The commission process can vary pending the artist, though many steps may be the same each artist prefers different styles, techniques, and time-frames.
Each of my commission goes through 4 main phases that require dedicated time. The style and medium dictates the amount of time needed.
I've outlined how my process works, but each piece is different and may require a few extra steps here and there pending the clients needs.
This is the fun part of the process where we get to dream and plan. We'll determine what medium and style appeals to you the most, and any extra tidbits you may want to have included.
During this phase you'll,
Easily determine your style and portrait direction by taking a quick quiz that runs you through some of my available mediums and my style options.
Learn what makes a good reference photo with these great tips, and how to upload yours for review.
Once in review I'll look at your style and medium preferences, along with your time-frame and compare it to my production schedule. I'll also be getting back to you with some additional questions I may have regarding the project and to address any question you may have at this point, as I'm sure you'll have a few.
During this phase we will agree on the 'scope of work' to be completed, and lock in a time-frame with a deposit.
We'll sign a contract to make it all official and then it's time to make something wonderful.
Model: Laramie Gambrell
Reference Photo by: Sarah McGrath Photography
This phase varies in length pending your deadline, and is where the magic really happens.
I believe that artists should take the time to revisit their work as marinating on it for a while gives new insights that typically elevate the piece as a whole. For this reason I strongly dislike a deadline shorter than 1 month for a single subject piece and 1.5 months for two subjects, though paintings will typically need longer (pending layers or drying time).
I work in a series of four main steps, while the medium may cause some steps to take longer than others. You should expect mixed-media and oil paintings to take much longer than a watercolor.
Step 1: Study, Analyze & Research
This is where I get to know the my subject. I really dig into the shape of the features, energy in the eyes and any stories you've been kind enough to share with me regarding your photo. I think about, the best light source for the portrait and how to incorporate specific style preferences or requests.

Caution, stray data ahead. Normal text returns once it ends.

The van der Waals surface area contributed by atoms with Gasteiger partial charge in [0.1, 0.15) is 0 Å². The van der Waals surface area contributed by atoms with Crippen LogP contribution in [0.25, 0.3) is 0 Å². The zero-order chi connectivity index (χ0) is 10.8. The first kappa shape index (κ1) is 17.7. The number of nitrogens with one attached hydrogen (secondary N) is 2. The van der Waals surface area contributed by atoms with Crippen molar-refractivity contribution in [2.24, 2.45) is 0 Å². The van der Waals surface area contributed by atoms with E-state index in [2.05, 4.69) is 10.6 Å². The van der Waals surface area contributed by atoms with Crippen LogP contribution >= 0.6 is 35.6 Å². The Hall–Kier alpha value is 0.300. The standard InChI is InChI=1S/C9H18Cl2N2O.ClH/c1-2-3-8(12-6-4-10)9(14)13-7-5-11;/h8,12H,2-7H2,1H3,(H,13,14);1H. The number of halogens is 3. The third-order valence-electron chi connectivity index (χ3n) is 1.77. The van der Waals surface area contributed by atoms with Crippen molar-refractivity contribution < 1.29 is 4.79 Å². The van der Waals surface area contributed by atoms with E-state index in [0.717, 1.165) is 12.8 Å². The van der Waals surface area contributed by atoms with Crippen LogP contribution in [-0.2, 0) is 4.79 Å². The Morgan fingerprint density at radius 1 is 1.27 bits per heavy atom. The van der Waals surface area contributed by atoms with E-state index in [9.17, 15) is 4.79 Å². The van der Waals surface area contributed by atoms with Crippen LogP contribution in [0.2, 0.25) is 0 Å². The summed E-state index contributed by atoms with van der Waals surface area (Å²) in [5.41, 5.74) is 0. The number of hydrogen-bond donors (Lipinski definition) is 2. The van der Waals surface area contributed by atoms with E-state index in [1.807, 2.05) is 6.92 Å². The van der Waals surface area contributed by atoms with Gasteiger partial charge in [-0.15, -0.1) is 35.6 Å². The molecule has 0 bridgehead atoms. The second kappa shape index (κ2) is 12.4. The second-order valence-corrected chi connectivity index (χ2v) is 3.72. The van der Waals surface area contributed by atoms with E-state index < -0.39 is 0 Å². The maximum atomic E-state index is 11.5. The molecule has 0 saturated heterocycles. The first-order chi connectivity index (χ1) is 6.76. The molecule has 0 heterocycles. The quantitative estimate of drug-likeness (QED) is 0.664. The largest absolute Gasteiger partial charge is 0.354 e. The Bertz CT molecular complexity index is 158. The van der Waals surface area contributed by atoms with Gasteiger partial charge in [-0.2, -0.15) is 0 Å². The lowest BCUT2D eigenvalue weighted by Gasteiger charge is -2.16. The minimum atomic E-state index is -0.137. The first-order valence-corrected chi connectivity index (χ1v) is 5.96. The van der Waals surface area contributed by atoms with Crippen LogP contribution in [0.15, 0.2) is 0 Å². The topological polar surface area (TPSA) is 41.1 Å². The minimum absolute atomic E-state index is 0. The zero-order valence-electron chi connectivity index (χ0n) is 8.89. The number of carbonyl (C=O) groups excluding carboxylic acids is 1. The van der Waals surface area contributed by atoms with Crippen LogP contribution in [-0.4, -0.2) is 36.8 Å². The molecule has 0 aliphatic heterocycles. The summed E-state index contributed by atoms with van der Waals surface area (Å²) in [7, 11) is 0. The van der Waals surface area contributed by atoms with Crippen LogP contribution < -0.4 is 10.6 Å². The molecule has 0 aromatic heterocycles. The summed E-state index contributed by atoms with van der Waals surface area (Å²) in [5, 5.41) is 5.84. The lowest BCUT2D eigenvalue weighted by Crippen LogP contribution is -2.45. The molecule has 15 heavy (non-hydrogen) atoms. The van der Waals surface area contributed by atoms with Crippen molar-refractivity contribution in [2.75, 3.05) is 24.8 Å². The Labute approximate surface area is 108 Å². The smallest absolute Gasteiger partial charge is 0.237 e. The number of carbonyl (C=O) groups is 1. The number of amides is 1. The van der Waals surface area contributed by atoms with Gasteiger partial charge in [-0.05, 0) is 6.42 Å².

If you're interested in a stylized piece, this is also where I research any mythology, folklore, or historical research needed to complete the piece.
Step 2: Composition & Line-work
At this step I'm throwing pencil to paper and hashing out the composition or layout of how the subject(s) will sit on the page or canvas. This is a simple sketch of where the features sit, head faces, and general idea of details or object placement.
For a line-drawing this will be meticulously refined and cleaned before moving onto details and finishing touches.
You will receive a proof of the composition and line-work with an opportunity for minor adjustments at this point.
Step 3: Backgrounds, Under-painting (if a painting) & Highlight/Shadows
This stage happens gradually, by building up layers. During this stage I begin establishing form on the face by identifying the highlights, shadows, and reflected light and begin laying them in with a cool toned paint. This will allow the form to pop off the page, even when color has been applied on top.
I typically start with the face, and let that dictate the value, size and shape of the background as the background should not distract from your subject, but amplify it, allowing the eye to be drawn to what it's surrounding.
Step 4: The Final Layers, Details & Finishing Touches
This is where I dig into the areas of the piece that hold significance and make them pop. By defining special features, or items of significance (such as jewelry, brooches, barrettes, etc...) with highlights, color, or gold leafing that really bring the subject to life.
Once dry (medium chosen dictated drying time) proper sealant is needed to protect and preserve the longevity of the piece. For paper pieces I use a fixative that prevents spearing for graphite works and protects against UV rays. For oils, acrylics and mixed media a protective varnish is used and gives a glossy effect to the canvas.
Drying time for this will also depend on which sealant is used. Paper portraits tend to dry much quicker than canvas pieces.
Once everything has properly dried, I'll send you an announcement declaring it's completion along with a proof to ease the anticipation.
We'll confirm your shipping address so we can assure it arrives at your desired location.
Once final payment is received I carefully prepare your portrait for shipment. Works on paper will be shipped in a waterproof sleeve and hardened packing tube, where works on canvas will be protected from water and punctures with backing boards, plastic and bubble wrap, corner protectors, and a snug fitting box to eliminate shifting while being handled.
Once packed it's off to its new home to be loved.
I love to see how you display your pieces, so feel free to send a photo or tag your photo with #mooscellaneous and I'll be sure to see it!